Most long term care is not covered by Medicare, if that is the only care you receive. Long term care is also called custodial care and consists of assistance with the activities of daily living. Medicare will cover medically necessary services that you receive in a nursing home or other long-term care facility, however. These include hospital care, doctor services, and medical supplies.
Short-term stays in nursing homes or skilled nursing facilities are covered by Medicare Part A for medically necessary reasons. You have to have been admitted to the facility within 30 days of leaving the hospital, and be in the facility for treatment related to the qualifying hospital stay. You will begin to pay daily coinsurance toward your stay after 20 days and up through day 100. After 100 days in the skilled nursing facility, you will owe all costs.
Qualifying hospital stays include stays while you were an inpatient in the hospital for three or more consecutive days. Time spent under observation status does not count toward the three days. This three-day rule determines whether Medicare will cover your skilled nursing facility stay. If you have a Medicare Advantage plan, the restrictions will likely be different.
Financing Long-Term Care
Long-term care can be expensive, and many people have to dig into their assets, resources, and investments to pay for the services. Fortunately, if these people did not previously qualify for assistance in paying, they may be eligible for Medicare once their resources have diminished. Another alternative is long-term care insurance.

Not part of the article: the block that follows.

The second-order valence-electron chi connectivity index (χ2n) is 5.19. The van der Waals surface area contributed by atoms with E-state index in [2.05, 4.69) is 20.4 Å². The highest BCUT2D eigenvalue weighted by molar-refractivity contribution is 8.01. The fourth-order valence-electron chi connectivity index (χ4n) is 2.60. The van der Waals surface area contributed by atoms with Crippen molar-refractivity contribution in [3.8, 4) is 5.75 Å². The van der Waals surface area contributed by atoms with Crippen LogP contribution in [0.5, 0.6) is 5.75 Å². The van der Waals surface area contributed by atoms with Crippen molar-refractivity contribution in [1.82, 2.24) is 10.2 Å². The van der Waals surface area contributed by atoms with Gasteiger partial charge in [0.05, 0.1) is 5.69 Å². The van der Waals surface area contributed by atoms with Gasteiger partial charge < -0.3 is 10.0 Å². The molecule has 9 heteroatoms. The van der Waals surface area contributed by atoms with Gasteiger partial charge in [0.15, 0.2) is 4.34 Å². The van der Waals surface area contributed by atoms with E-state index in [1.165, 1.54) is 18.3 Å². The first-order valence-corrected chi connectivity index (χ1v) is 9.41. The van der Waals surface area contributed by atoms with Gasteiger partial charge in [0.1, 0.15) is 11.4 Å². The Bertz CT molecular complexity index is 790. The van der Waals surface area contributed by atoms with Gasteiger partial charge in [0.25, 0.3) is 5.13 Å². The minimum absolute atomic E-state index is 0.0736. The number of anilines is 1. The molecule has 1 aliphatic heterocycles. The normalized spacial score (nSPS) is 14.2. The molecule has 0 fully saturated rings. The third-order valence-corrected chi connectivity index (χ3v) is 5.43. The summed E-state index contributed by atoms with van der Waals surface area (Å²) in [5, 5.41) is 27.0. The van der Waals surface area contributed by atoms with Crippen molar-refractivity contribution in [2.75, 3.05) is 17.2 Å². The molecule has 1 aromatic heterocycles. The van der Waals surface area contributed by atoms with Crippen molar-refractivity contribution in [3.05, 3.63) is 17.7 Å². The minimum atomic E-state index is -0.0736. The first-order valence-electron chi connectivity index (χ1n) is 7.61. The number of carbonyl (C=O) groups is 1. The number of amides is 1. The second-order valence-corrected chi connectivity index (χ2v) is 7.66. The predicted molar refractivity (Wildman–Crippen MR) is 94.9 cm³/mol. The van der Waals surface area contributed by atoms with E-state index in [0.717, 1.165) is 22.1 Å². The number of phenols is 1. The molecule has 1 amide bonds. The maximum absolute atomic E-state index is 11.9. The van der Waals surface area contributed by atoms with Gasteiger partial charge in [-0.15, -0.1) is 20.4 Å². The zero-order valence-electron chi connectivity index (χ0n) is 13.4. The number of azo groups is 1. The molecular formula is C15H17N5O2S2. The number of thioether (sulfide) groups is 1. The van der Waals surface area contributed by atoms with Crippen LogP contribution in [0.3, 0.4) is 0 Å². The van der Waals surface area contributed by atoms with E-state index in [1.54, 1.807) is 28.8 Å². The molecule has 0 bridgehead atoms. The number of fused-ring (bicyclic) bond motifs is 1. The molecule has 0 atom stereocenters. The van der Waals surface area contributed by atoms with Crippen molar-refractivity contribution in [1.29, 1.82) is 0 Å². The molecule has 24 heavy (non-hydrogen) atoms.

Long-term care insurance can help you pay for skilled and non-skilled care and have a range of coverage from simply nursing homes to assisted living facilities, adult day care, home care, and medical equipment. Coverage may be limited by pre-existing conditions. Veterans and their families may be able to obtain long-term care insurance at discounted rates.
Medicaid has eligibility requirements based on your income and liquid resources. It is a joint federal and state program that assists people with low income in obtaining healthcare. Medicaid pays a large portion of nursing home bills for people in the program. Most nursing homes accept payment from Medicaid. If you do not qualify due to your income, you may be able to “spend down” your assets by using them to pay for healthcare costs such that the net balance diminishes your income to a qualifying level. Even with the help of long-term care insurance, you may become eligible for Medicaid and begin receiving financial relief.
For more information about how Medicare can cover long-term care, reach out an agent with Bobby Brock Insurance.